Even at the neutral site there would be questions. If it is possible and economically feasible, every midi sequence should have its own distinct watermark. Suppose, for example, that I had a midi sequence of "Hey Jude." I should be able to rename the file to, for example, autumn.mid and then submit it. If the file is copyrighted and watermarked, the web site should be able to come back to me with the information that this is a sequence of "Hey Jude" and that it is copyrighted by so and so. If it is not feasible to watermark every sequence separately, then the site should inform me of the copyright owner and provide direct access to a list of files copyrighted by that company or person. If "Hey Jude" is not on that list, I would know that something is wrong.
The procedures explained above may appear cumbersome,
but without them -- or something like them -- the net will no longer be
the free information highway that it is supposed to be. Thousands of individuals
contribute free midi files, graphics files, text files, computer programs
for web sites etc.If companies can eliminate free midi files, then they
will also be able to eliminate the free graphics sites (including background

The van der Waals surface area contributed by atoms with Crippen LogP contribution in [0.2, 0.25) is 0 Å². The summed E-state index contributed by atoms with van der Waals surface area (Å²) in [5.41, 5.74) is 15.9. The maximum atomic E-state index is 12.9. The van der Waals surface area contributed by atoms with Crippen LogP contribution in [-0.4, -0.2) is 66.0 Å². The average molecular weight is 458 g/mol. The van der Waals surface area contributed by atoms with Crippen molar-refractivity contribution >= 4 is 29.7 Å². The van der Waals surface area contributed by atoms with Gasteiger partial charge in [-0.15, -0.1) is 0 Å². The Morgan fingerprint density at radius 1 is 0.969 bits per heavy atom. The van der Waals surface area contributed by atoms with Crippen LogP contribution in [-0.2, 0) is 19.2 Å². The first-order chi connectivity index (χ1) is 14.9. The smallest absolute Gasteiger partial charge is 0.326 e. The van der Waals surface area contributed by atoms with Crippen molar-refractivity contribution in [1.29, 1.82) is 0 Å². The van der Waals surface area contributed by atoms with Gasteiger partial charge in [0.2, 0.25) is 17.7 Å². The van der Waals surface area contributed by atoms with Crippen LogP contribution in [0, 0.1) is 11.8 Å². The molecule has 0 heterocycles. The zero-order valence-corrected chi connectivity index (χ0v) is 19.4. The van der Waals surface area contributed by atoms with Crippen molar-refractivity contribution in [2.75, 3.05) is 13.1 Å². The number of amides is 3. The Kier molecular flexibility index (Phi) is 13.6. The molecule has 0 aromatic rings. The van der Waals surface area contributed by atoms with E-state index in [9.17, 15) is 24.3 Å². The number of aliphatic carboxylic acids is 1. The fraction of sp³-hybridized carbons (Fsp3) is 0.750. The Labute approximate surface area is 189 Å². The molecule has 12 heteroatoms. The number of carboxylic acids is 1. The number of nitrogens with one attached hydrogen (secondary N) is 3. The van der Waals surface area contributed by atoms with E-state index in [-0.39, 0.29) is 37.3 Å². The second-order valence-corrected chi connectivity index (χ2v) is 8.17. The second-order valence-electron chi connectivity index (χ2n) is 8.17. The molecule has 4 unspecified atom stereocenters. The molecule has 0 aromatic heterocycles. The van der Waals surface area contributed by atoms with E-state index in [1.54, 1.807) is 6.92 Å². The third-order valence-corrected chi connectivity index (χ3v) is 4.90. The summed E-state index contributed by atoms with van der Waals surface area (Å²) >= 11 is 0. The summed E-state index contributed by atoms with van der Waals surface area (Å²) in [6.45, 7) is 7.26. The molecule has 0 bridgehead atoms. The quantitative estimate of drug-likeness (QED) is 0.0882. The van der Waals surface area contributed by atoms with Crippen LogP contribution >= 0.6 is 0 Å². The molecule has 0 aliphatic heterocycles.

sets, etc.), the free poetry and magazine sites, the free programming sites
(java and cgi scripts), etc. This will hurt not only the people who download
these things, but also the thousands of people who take such pride in creating
and giving them away. And this still leaves us with the question of the
commercial value of a midi file.
3. What is the commercial value of a midi file?If people purchase midi files from a company, can they use them on their web sites? If they do, the current debate suggests that they may be subject to lawsuits.If they legally can't, how many people would want them? Although adding to one's private collection is fun, the primary appeal of midis is in sharing them.
A quick tour of a commercial midi site indicated that the company wants from two to five dollars per midi sequence (i.e., per song). At the upper end, that is more per song than the cost per song -- done by popular artists, usually with words -- on commercial CDs and tapes. How many people would want to pay for midi versions when they can buy CDs and play them on their computers? For most people, midi files might be worth two to five dollars, but only if they could be used on web sites.